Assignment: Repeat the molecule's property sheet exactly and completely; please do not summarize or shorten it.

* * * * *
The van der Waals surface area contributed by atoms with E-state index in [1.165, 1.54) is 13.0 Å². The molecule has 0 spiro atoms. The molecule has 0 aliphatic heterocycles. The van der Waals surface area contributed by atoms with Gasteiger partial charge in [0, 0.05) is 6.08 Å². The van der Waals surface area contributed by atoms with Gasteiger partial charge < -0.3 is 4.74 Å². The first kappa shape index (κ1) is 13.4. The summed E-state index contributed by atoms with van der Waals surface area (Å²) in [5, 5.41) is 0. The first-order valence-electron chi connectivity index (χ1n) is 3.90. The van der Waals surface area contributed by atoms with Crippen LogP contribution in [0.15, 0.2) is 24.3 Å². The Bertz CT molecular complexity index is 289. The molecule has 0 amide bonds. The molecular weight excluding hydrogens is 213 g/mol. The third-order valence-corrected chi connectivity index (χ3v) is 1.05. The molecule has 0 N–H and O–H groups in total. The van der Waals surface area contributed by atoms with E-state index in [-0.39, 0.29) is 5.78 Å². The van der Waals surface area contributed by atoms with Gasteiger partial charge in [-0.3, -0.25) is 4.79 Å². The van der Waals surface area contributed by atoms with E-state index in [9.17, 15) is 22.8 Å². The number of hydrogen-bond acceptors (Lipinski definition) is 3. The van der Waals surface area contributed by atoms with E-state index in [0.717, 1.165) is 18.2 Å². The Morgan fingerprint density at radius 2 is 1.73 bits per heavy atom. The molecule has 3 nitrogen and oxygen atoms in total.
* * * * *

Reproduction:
The van der Waals surface area contributed by atoms with E-state index in [1.165, 1.54) is 13.0 Å². The molecule has 0 spiro atoms. The molecule has 0 aliphatic heterocycles. The van der Waals surface area contributed by atoms with Gasteiger partial charge in [0, 0.05) is 6.08 Å². The van der Waals surface area contributed by atoms with Gasteiger partial charge < -0.3 is 4.74 Å². The first kappa shape index (κ1) is 13.4. The summed E-state index contributed by atoms with van der Waals surface area (Å²) in [5, 5.41) is 0. The first-order valence-electron chi connectivity index (χ1n) is 3.90. The van der Waals surface area contributed by atoms with Crippen LogP contribution in [0.15, 0.2) is 24.3 Å². The Bertz CT molecular complexity index is 289. The molecule has 0 amide bonds. The molecular weight excluding hydrogens is 213 g/mol. The third-order valence-corrected chi connectivity index (χ3v) is 1.05. The molecule has 0 N–H and O–H groups in total. The van der Waals surface area contributed by atoms with E-state index in [-0.39, 0.29) is 5.78 Å². The van der Waals surface area contributed by atoms with Gasteiger partial charge in [-0.3, -0.25) is 4.79 Å². The van der Waals surface area contributed by atoms with E-state index in [9.17, 15) is 22.8 Å². The number of hydrogen-bond acceptors (Lipinski definition) is 3. The van der Waals surface area contributed by atoms with E-state index in [0.717, 1.165) is 18.2 Å². The Morgan fingerprint density at radius 2 is 1.73 bits per heavy atom. The molecule has 3 nitrogen and oxygen atoms in total.